The Basílica Menor de San Sebastian, better known as San Sebastian Church, is a Roman Catholic minor basilica in Manila, Philippines and the seat of the Parish of San Sebastian.
Completed in 1891, San Sebastian Church is noted for its architectural features. an example of the revival of Gothic architecture in the Philippines, it is the only all-steel temple in the Philippines, and ...
as the only prefabricated steel church in the world. In 2006, San Sebastian Church was included in the Tentative List for possible designation as a World Heritage Site. It was designated as a National Historical Landmark by the Philippine government in 1973.
San Sebastian Church is under the care of The Order of the Augustinian Recollects, who also operate a college adjacent to the basilica. It is located at Plaza del Carmen, at the eastern end of Recto Avenue, in Quiapo, Manila.
San Sebastian Church News
Philippines is the only one of two Asian countries that is predominantly Catholic. More than three hundred years since the Spaniards occupied the Philippines, it is no doubt that many Filipinos embraced Catholicism. While other neighboring Asian countries take pride of their temples, Philippines has beautiful churches ??" a place where Catholics display their devotion and faith to Jesus Christ.
Philippine churches demonstrate unique architectural realm, as they are majestic and grandiose. Going around the country for years, part of my itinerary are the churches, whether ancient or modern, t ...
After meeting up at TIP Manila for my cap distributed by Street Style Originals, my plan was to visit Paco Cemetery but due to unfriendly weather condition, I opted to visit San Sebastian Church, just few meters away. For the second time, when I entered the church, I was still fascinated by its uniqueness; from the walls, columns, floor, glass chandeliers, cabinets and others look really stunning.
San Sebastian Church or Basilica Minore de San Sebastian is a Minor Basilica in the City of Manila. Its first structure is situated on a land donated by Don Bernardino Castillo, a devotee of Saint ...
This is my third time to join this penitential walking sponsored by the Mission De Colores founded by the late Juaning Reyes. The last time I attended was on April 5, 2007, its 38th Penitential Walking then. It is usually held every Maundy Thursday.
This penitential walking has a double purpose, namely: "Visita Iglesia" the usual term used when the Philippines was under the Spanish regime as one of its colonized country for 377 years covering the period from 1521 when European explorer, Ferdinand Magellan arrived in the Philippines and ended in 1898 with with the outbreak of the Spanish??"A ...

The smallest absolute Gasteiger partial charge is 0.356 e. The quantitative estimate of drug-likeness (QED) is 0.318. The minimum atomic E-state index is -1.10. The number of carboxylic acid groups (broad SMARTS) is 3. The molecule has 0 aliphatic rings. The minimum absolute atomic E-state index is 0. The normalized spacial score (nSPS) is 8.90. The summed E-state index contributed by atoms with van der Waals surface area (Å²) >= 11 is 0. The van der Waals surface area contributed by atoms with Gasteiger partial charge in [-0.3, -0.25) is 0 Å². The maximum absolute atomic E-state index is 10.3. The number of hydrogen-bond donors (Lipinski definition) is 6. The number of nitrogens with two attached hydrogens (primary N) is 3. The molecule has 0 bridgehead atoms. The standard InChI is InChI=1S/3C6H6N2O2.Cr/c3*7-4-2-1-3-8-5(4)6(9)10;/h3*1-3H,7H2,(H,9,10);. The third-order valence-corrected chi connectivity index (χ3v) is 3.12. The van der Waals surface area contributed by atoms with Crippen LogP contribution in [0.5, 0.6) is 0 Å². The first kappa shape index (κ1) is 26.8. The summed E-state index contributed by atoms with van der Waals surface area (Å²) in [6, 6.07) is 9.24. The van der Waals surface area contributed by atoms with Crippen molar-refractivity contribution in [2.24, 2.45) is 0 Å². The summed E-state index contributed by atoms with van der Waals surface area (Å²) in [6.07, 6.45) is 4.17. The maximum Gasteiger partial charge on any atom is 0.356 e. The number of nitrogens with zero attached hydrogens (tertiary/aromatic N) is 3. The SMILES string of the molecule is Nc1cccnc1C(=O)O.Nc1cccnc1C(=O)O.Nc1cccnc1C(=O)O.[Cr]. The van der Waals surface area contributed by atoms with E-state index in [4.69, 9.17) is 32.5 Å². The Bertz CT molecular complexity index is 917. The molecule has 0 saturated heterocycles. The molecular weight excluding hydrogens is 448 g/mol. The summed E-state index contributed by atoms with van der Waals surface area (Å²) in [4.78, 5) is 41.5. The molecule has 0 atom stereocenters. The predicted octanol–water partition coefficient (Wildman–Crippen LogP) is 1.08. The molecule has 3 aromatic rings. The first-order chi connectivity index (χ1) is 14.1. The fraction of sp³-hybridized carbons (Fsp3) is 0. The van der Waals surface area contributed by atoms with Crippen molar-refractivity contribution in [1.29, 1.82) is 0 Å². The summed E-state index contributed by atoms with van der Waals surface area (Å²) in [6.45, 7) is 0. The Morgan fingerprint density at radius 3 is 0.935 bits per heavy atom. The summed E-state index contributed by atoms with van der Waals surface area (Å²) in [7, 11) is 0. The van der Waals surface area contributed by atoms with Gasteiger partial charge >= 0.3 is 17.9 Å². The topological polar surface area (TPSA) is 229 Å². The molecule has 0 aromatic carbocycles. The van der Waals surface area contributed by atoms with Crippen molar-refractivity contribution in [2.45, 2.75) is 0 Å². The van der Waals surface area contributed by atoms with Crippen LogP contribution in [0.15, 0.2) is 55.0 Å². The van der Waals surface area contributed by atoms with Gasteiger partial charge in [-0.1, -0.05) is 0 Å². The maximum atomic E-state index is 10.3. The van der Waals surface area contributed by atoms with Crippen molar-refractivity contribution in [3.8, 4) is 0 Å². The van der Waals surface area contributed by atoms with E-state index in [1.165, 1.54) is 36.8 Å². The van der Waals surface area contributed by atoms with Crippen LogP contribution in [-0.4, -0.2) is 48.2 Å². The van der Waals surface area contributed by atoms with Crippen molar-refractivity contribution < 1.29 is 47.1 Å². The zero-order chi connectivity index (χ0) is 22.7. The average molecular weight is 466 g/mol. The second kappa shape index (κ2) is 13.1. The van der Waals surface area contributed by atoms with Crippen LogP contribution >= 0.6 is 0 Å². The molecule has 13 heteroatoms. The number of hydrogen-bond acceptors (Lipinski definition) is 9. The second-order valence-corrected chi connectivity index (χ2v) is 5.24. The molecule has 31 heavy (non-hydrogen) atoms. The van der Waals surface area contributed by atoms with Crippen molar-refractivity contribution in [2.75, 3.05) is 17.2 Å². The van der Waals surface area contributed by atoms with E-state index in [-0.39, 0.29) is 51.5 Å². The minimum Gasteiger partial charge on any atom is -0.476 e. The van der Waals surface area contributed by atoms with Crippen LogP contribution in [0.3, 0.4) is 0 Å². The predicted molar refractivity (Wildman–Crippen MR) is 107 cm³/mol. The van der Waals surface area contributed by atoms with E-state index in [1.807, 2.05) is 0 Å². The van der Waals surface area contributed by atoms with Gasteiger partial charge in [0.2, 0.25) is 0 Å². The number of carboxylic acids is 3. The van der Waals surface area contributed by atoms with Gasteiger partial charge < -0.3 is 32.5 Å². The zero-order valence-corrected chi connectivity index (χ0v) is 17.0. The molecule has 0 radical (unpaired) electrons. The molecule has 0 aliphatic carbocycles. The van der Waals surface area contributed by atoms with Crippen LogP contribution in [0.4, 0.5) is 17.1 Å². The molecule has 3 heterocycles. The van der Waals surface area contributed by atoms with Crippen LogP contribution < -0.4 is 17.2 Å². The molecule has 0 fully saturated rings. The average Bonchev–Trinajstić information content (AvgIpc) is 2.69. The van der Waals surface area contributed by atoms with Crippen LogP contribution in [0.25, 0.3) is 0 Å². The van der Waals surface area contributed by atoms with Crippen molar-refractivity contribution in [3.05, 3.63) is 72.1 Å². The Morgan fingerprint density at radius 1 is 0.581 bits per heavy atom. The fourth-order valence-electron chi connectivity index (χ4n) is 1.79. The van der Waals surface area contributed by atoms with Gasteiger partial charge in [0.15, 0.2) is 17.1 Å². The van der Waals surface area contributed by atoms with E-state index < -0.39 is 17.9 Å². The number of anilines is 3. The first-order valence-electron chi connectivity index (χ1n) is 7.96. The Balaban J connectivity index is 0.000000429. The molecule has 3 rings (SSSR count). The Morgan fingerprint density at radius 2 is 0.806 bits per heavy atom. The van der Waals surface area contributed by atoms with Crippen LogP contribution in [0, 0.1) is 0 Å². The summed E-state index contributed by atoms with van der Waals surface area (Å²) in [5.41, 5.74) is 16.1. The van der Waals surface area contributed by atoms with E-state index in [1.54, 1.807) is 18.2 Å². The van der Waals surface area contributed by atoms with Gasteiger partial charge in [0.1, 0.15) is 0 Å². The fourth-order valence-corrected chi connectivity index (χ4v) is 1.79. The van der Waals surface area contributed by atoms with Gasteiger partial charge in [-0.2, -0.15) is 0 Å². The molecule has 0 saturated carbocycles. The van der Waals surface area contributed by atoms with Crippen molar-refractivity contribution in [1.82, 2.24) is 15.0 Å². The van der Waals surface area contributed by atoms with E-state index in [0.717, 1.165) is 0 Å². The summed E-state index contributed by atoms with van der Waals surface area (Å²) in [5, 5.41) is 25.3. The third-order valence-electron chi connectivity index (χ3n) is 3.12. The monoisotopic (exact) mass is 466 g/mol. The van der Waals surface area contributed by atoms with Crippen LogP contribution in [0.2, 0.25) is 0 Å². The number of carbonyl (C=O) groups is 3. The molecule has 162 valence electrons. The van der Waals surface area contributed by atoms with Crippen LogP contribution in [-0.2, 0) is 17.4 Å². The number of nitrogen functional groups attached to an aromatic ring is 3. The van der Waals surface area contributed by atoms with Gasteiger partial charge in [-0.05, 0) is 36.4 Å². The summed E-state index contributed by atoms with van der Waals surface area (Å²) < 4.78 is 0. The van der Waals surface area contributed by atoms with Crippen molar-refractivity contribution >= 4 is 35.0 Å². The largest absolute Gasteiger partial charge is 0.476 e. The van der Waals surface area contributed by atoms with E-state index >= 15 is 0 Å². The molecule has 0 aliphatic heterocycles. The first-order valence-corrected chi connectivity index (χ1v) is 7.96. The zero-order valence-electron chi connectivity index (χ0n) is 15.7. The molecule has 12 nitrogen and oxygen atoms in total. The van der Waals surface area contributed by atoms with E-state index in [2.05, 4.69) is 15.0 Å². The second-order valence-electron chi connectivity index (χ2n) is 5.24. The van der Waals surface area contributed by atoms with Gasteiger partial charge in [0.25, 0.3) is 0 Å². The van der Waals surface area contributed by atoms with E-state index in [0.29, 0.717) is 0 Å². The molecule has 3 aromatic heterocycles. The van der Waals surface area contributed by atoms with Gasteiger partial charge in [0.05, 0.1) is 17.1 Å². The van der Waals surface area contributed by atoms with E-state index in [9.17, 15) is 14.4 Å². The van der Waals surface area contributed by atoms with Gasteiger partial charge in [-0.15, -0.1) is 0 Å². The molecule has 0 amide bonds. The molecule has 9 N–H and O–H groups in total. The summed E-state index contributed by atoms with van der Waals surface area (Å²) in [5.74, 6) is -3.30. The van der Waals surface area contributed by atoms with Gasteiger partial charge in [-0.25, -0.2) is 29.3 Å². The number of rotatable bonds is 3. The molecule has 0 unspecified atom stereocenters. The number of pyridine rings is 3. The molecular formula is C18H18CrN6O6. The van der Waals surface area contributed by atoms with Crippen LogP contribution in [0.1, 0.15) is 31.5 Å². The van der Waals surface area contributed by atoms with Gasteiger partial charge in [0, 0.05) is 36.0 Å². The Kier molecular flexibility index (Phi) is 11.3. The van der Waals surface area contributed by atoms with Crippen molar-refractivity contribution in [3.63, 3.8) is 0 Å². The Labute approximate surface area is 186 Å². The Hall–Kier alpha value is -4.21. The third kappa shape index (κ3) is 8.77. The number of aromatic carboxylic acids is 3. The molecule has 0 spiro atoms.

While Lent kicks off on Ash Wednesday, the Holy Week activities start on Palm Sunday, signaling Christ's triumphal entry unto Bethlehem; and devout Filipinos are already looking forward to the traditional Visita Iglesia.
Visita Iglesia, Spanish for "church visit", is an ancient Roman Catholic tradition dating back to 1553.
During the Visita Iglesia, or the Seven Churches Visitation, the Catholic faithful visit seven churches on the evening of Maundy Thursday, to pray before the Blessed Sacrament in each church. This year's Maundy Thursday falls on March 24, 2016.
Praying before the Bl ...
1. Witness the Maledo (San Pedro Cutud Lenten Rites) in Pampanga
To tourists, it is merely a gruesome reenactment of the Passion and Death of Christ where actors flagellate themselves and are nailed to their waiting crosses. To the penitents, it is a religious act of penance and a vow of sacrifice.
Maleldo is being observed every Good Friday.
2. Join the Panaad in Camiguin
During Holy Week, people from different parts of Mindanao visit Camiguin to fulfill the panaad ("religious promise"). This involves a 64-kilometer walk around the island while reciting and praying the Way of the ...
San Sebastian Church is one of the most enthralling churches in the Philippines. It's gothic architecture makes it very noticeable from the rest of the churches in Manila. The fact that it is also the only metal church in the Philippines makes it as a inimitable architectural feat, not to mention its colorful and challenging past.
It has been submitted to UNESCO World Heritage Site but the Philippines is still waiting for its confirmation.
These photos were taken back in the days when Flickr was the photography site to reckon with. I consider photographing San Sebastian Church a very cha ...